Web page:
ROI on CRM's for Small Businesses

Small businesses have known the value of CRM's for over a decade. In fact, a study put out by Nucleus Research put out all the way back in 2014 found that a CRM pays back $8.71 in revenue for every dollar spent on a CRM. But that isn't the only way group practices can earn an ROI. Let's look at the various ways that a CRM can be one of the most valuable investments you make this year for your practice. Let's look at some actual statistics on the ROI of CRM's. 

Staff Productivity

One of the greatest rewards for business owners is knowing that you have just the right amount of staff for the job at hand. It can be hard to really gauge how many employees is needed to run an office. You may need administrative staff to make appointments, and also billers to manage all the accounts receivables regardless if you are billing insurance. But depending on the efficiency and organization abilities of each of those employees, you might notice a great difference in their ability to manage the multi-step complex processes of running a health care private practice. 

Businesses that leverage CRM software see sales increase by 29%, sales productivity increase by 34%, and sales forecast accuracy increase by 42%. (Source: Salesforce)

With a CRM you can now capture valuable data to evaluate staff productivity and identify bottlenecks in your processes. You can also use that data to measure conversion of intake inquiries to actual clients. The data collection itself is a time saver but with all of the customized ways of setting up your CRM for your group practice, you can program simple repetitive tasks that bog down your employee so they can work more efficiently and personally with your clientele. It also helps them organize the processes so that no clients are falling through the cracks. In fact Using CRM software can increase sales conversion rates by up to 300%. (Source: Cloudswave)

Client Retention

A recent poll of CRM users found that 47% of respondents say CRM usage has a substantial impact on customer retention. An equal percentage say that CRM usage helped them increase customer satisfaction. (Source: Capterra) There are many ways you can improve client retention with CRM's. That might be setting it up to touch base with your clients in milestone moments and take the temp on their satisfaction can be game changers for group practices. Other uses might include seamless transition of care to other internal providers for specialty services or when their existing provider leaves the practice so you don't have to lose them all together to other agencies. 

Nurturing Potential Clients

You may not have heard the term "nurture" before but it is the relationship that you are building throughout the intake scheduling process which should not exclude the relationship you are building if they don't end up scheduling. The later is often missed entirely by practice owners but let's start with the first. During the intake process you are likely making an impression by how quickly you respond to their request, answer their question, assure them that you can be of help. The CRM can actually assist with that so that you are consistent in that process responding to inquiries each and every time while taking it beyond the very first auto email responder. Looping your admins in when it is time to call, or collecting data to further the process towards that scheduled intake.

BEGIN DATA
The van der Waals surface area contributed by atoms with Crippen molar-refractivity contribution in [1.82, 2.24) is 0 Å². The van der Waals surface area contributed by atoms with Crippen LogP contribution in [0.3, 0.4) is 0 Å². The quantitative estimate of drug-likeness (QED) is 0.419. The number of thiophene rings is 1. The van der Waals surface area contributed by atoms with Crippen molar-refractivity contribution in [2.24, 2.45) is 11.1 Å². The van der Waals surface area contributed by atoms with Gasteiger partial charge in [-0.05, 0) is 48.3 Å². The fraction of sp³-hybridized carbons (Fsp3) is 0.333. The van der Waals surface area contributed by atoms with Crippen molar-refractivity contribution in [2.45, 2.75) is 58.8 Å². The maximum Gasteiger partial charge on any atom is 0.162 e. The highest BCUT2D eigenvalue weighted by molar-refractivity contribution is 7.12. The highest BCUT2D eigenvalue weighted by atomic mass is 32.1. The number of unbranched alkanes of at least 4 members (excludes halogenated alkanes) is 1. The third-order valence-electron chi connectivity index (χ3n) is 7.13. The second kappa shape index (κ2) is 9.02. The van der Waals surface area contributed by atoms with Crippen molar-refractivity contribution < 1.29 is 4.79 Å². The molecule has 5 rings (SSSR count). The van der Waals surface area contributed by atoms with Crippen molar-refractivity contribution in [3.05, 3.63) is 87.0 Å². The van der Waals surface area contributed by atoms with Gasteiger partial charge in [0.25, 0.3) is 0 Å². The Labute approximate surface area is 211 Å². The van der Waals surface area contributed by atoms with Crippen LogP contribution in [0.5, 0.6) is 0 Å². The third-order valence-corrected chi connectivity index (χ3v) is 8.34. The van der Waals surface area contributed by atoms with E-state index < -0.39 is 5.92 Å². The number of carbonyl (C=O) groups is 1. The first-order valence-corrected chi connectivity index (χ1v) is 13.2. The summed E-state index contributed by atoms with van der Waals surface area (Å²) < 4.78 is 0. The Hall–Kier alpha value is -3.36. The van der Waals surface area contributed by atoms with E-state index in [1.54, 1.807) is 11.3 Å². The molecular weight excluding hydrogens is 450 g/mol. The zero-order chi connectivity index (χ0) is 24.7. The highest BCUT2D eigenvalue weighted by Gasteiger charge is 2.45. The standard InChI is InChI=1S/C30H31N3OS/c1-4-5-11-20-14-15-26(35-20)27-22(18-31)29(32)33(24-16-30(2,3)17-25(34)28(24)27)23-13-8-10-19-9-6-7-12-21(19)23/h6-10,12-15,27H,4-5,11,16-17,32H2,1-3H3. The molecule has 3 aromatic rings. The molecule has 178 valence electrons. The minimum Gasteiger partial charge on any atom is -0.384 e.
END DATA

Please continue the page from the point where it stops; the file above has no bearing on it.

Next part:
75% of businesses do not have a defined and functioning process for lead nurturing. (Source: Cloudswave)

The other type of nurture, but certainly not the only two available opportunities in practices is what are you doing when someone does not schedule? Are they in the wind? Why didn't they schedule? For some reasons why that intake never manifested, you can't do much about. Maybe they want to use their insurance and you don't take it. But for those who never respond after that initial request or could not find a provider who matched with their needs, there is another opportunity for you to nurture that potential client over time to come back and schedule. A CRM can assist you with managing that ongoing relationship by providing "drip content" to them slowly over time, helping them become familiar with your practice, building that trust in your brand, and helping them resolve any concerns or barriers that are preventing them from scheduling. When they do end up ready to schedule, you will be the first place in mind to call. 

Business Impact

Survey data indicates that 64.2% of companies using a CRM rate the technology as “impactful” or “very impactful” to their ability to produce great results and grow their businesses. (Source: LinkedIn) It is hard to truly state how CRM's are game changers for practices. There is a reason why I call my most extensive implementation program the "Innovation Lab" because you will really be innovating the way you do business and wonder why you hadn't done it sooner. One of my most favorite moments was when I showed a client of mine (before the became a client) what the CRM looks like in offices like hers. She said "I feel like I have been doing business by carrier pigeon all this time!".  That is what it feels like after you implement a CRM. You can't imagine how you did it before the CRM came into your practice. 

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